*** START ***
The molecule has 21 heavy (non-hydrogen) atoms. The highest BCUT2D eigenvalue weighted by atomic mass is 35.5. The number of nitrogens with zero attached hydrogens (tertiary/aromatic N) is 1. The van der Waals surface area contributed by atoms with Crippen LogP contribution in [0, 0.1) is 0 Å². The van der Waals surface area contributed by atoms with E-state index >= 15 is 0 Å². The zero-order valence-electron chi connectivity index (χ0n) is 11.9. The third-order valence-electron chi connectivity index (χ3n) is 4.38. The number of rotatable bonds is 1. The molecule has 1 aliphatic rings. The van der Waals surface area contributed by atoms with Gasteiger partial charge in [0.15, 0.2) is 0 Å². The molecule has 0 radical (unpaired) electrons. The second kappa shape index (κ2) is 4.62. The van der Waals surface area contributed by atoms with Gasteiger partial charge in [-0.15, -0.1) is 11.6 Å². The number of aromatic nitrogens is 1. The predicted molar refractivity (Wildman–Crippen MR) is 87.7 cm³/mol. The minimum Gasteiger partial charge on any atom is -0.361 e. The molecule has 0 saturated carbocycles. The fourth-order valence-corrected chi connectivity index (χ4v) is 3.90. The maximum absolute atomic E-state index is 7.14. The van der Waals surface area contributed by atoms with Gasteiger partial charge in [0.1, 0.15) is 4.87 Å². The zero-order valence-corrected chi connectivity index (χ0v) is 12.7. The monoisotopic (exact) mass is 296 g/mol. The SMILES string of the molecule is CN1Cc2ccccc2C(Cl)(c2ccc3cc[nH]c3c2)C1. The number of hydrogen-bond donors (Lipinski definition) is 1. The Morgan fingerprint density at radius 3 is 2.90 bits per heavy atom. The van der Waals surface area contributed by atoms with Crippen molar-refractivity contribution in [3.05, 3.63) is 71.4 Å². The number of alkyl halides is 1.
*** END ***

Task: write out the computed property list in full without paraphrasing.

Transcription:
The molecule has 21 heavy (non-hydrogen) atoms. The highest BCUT2D eigenvalue weighted by atomic mass is 35.5. The number of nitrogens with zero attached hydrogens (tertiary/aromatic N) is 1. The van der Waals surface area contributed by atoms with Crippen LogP contribution in [0, 0.1) is 0 Å². The van der Waals surface area contributed by atoms with E-state index >= 15 is 0 Å². The zero-order valence-electron chi connectivity index (χ0n) is 11.9. The third-order valence-electron chi connectivity index (χ3n) is 4.38. The number of rotatable bonds is 1. The molecule has 1 aliphatic rings. The van der Waals surface area contributed by atoms with Gasteiger partial charge in [0.15, 0.2) is 0 Å². The molecule has 0 radical (unpaired) electrons. The second kappa shape index (κ2) is 4.62. The van der Waals surface area contributed by atoms with Gasteiger partial charge in [-0.15, -0.1) is 11.6 Å². The number of aromatic nitrogens is 1. The predicted molar refractivity (Wildman–Crippen MR) is 87.7 cm³/mol. The minimum Gasteiger partial charge on any atom is -0.361 e. The molecule has 0 saturated carbocycles. The fourth-order valence-corrected chi connectivity index (χ4v) is 3.90. The maximum absolute atomic E-state index is 7.14. The van der Waals surface area contributed by atoms with Gasteiger partial charge in [0.1, 0.15) is 4.87 Å². The zero-order valence-corrected chi connectivity index (χ0v) is 12.7. The monoisotopic (exact) mass is 296 g/mol. The SMILES string of the molecule is CN1Cc2ccccc2C(Cl)(c2ccc3cc[nH]c3c2)C1. The number of hydrogen-bond donors (Lipinski definition) is 1. The Morgan fingerprint density at radius 3 is 2.90 bits per heavy atom. The van der Waals surface area contributed by atoms with Crippen molar-refractivity contribution in [3.05, 3.63) is 71.4 Å². The number of alkyl halides is 1.